Droplet microfluidic SANS†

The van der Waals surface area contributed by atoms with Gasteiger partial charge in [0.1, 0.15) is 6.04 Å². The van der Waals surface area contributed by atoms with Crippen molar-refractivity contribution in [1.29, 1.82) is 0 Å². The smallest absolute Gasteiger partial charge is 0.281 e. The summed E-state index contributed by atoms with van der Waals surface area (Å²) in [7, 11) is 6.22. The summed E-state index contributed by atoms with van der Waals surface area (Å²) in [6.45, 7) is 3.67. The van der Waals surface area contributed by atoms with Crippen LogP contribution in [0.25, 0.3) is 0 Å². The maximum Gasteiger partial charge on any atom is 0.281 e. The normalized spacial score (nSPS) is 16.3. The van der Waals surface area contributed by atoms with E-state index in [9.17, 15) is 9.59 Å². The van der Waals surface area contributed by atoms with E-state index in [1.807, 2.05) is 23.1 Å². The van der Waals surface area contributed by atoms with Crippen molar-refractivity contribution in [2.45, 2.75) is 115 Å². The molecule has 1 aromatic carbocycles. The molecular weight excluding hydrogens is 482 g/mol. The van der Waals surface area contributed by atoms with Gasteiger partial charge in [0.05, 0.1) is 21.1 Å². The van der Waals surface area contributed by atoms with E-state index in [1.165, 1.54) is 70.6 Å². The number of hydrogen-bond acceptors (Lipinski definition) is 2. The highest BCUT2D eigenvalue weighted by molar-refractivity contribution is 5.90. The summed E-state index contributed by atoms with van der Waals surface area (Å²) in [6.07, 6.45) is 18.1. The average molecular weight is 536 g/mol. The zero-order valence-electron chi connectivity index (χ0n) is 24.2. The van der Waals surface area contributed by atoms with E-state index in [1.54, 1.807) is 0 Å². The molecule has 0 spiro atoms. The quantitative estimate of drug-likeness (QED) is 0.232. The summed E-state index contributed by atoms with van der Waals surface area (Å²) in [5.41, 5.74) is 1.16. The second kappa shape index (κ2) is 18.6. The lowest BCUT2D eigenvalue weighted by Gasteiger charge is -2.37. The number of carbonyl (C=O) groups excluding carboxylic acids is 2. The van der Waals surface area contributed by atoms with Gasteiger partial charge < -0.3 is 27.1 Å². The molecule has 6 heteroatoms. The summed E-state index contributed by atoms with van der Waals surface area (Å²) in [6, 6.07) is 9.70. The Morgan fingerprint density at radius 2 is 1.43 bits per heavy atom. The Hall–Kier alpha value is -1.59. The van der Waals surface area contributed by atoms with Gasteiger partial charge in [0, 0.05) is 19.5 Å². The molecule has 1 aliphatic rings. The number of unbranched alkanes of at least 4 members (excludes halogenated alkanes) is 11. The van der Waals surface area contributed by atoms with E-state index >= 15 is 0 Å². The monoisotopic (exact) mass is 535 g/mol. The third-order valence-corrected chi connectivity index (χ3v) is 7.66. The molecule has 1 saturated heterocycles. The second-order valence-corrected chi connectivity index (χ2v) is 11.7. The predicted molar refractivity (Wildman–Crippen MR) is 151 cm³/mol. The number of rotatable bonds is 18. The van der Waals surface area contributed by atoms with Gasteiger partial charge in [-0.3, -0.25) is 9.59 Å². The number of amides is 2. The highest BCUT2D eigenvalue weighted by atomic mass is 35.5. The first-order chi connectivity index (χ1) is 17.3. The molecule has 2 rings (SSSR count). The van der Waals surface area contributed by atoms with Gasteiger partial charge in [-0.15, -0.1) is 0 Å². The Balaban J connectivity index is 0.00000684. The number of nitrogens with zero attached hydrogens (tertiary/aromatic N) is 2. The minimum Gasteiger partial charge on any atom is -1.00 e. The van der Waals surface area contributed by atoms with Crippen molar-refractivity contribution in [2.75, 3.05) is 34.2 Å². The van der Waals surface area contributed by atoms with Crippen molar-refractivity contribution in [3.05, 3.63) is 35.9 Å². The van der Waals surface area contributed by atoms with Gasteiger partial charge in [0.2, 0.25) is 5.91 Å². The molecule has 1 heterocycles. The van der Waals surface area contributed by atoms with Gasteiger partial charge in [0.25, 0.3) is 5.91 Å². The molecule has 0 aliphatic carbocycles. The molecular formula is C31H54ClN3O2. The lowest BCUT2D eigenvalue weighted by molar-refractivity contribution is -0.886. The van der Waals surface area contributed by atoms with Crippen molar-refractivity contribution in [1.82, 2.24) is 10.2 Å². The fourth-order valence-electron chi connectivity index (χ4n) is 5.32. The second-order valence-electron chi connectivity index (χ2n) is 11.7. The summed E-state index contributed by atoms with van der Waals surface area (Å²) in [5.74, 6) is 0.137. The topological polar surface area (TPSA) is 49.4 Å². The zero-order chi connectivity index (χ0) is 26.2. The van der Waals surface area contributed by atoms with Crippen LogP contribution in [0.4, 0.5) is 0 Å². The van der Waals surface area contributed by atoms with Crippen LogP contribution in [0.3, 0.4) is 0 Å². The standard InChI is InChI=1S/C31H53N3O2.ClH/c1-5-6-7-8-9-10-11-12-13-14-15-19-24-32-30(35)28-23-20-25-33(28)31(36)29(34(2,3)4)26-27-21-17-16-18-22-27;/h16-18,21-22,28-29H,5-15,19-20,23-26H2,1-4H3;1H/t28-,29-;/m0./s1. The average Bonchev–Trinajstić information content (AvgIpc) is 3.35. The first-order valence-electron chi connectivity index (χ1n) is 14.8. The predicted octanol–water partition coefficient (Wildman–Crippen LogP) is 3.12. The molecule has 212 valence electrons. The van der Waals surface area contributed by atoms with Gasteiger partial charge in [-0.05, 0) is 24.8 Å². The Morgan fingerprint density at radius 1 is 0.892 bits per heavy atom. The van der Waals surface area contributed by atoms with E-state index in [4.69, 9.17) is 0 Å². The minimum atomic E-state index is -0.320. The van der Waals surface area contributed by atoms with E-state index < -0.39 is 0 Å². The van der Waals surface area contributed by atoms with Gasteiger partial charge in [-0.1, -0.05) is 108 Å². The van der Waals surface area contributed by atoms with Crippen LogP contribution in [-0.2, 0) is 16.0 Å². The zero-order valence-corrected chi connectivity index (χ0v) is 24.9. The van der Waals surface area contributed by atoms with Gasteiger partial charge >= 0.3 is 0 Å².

The coupling of droplet microfluidics and Small Angle Neutron Scattering (SANS) is demonstrated with a range of model systems: isotopic solvent (H2O/D2O) mixtures, surfactant (sodium dodecyl sulfate, SDS) solutions and colloidal (silica) suspensions. Several droplet carrier phases are evaluated and fluorinated oil emerges as a suitable fluid with minimal neutron background scattering (commensurate with air), and excellent interfacial properties. The combined effects of flow dispersion and compositional averaging caused by the neutron beam footprint are evaluated in both continuous and droplet flows and an operational window is established. Systematic droplet-SANS dilution measurements of colloidal silica suspensions enable unprecedented quantification of form and structure factors, osmotic compressibility, enhanced by constrained global data fits. Contrast variation measurements with over 100 data points are readily carried out in 10–20 min timescales, and validated for colloidal silica of two sizes, in both continuous and droplet flows. While droplet microfluidics is established as an attractive platform for SANS, the compositional averaging imposed by large (∼1 cm) beam footprints can, under certain circumstances, make single phase, continuous flow a preferable option for low scattering systems. We propose simple guidelines to assess the suitability of either approach based on well-defined system parameters.